Chris Hoy collected 6 Olympic gold medals for Great Britain, 3 in Beijing 2008 and 3 in London 2012, proving himself to be one of the worlds finest ever track racers. Hoy became the first British Olympian for 100 years to claim three golds at one Olympics in the 2008 Games in Beijing when he won the keirin, the team sprint and also the individual sprint. On 7th August 2012 he won his 6th gold medal, winning the keirin final. He won his first Olympic gold medal in the 1 km track time trial in the Athens 2004 Games.
Chris Hoy’s training regime is very varied, as well as incredibly intense. We shall look at just one part of his sprint training here, the V02 Max Intervals.
V02 Max Intervals
VO2 max, also known as maximal oxygen/uptake or simply aerobic capacity, is the maximum capacity of an individual’s body to transport and utilize oxygen during incremental exercise. This reflects the physical fitness of the individual. The name is derived from V̇ – volume per time, O2 – oxygen, max – maximum. So, what does this mean? Basically, when sprinting oxygen is quickly depleted in the muscles, and aerobic exercises turns to anaerobic. As soon as this happens, lactic acid builds up, and muscle fatigue starts. VO2 Max training aims to increase oxygen capacity, in order to increase aerobic efficiency.
This workout can be done either on the road, on a turbo trainer or on an exercise bike. Training on an exercise bike is often recommended as you can control the workout and focus on cycling without having to concentrate on traffic.
For this workout, train on either a slight incline, or equivalent resistance on a machine. Warm up for at least 20 minutes, starting easy and building up effort slowly to the point that it becomes difficult to speak. Once warmed up, perform three full intensity sprints of 20-30 seconds, with a 2 minute recovery between each one. This completes the first stage of the workout.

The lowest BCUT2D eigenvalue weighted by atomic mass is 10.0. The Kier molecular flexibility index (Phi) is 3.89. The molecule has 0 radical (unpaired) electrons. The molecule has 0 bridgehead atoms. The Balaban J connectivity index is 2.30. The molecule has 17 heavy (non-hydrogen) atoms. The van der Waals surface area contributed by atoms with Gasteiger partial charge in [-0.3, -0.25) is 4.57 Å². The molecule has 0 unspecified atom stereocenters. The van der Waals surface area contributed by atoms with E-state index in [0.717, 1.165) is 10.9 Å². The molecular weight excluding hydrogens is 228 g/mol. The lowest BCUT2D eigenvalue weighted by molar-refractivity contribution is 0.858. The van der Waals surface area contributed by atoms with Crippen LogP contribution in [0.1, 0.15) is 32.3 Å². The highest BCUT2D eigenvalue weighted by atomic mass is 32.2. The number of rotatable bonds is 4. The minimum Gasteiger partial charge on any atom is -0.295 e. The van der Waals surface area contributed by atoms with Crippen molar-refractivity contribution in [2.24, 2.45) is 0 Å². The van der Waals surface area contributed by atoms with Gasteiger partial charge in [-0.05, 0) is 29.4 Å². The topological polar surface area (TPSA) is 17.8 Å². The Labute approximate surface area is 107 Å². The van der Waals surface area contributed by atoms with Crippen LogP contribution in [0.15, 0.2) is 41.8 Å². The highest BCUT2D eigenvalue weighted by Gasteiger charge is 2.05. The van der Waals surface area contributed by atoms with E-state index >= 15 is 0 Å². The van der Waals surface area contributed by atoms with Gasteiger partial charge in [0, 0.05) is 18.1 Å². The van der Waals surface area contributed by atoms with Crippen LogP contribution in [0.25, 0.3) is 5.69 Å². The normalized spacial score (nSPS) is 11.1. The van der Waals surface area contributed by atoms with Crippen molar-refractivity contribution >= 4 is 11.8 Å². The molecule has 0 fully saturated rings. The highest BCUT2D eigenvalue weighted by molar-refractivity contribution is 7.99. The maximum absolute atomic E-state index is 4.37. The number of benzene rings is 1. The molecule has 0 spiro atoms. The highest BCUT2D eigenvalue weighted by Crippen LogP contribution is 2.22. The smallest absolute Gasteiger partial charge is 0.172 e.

The second stage is the full interval training. Each interval should be a three minute long sprint. Pedal at 90-95rpm for three minutes, with effort spread evenly over the three minute period. Ideally by the end of the three minutes you should only have enough energy to go for another 10 seconds before hitting the wall (failure). You do not want to collapse at the end of the three minutes, but close to it. You need to be able to recover to repeat the workout after a rest.
After the sprint cycle gently for five full minutes. Lengthy recovery is essential to give time for your muscles to recover their oxygen levels. Once the recovery cycle is complete, perform another three minute sprint. Focus on completing an interval properly, i.e. without failing. This means that you have to carefully choose the gear/resistance and speed at which you cycle. It is better to perform only one good sprint interval than a few poor ones.
This training type requires that you build up your stamina over time. It is generally recommended to perform this type of interval training just once or twice a week over a period of three weeks, with easy, steady cycling for two days between each VO2 session. Try to increase the number of intervals completed in each session to a maximum of five. Once you can do five, aim to increase work rate, i.e. sprint faster with higher resistance, rather than increase the number of intervals.
If you are competing in any form of event, stop this training at least two weeks before, to give your body chance to fully recover. Over training is easy to do when performing such intensive exercise. Ensure that you eat well and consume plenty of fluids, especially post workout energy / protein drinks.
Hoy Facts and Oddities:
- Hoy was inspired to cycle at age six by the 1982 film E.T. the Extra-Terrestrial.
- Before track cycling, Hoy raced BMX between the ages of 7 and 14 and was ranked 2nd in Britain, 5th in Europe and 9th in the world.
- Hoy rowed for the Scottish junior team, coming second in the 1993 British championship with Grant Florence in the coxless pairs.
- He also played rugby as part of his school’s team.
Chris Hoy Bio:
Christopher Hoy MBE was born on 23 March 1976 in Edinburgh. He is a track cyclist representing Great Britain. He is a multiple world champion, and Olympic Games gold and silver medal winner. With his three gold medals in Beijing 2008 Hoy became Scotland’s most successful Olympian, and the first Briton to win three medals in a single Olympic games since Henry Taylor, in 1908. He is also the most successful Olympic male cyclist of all time.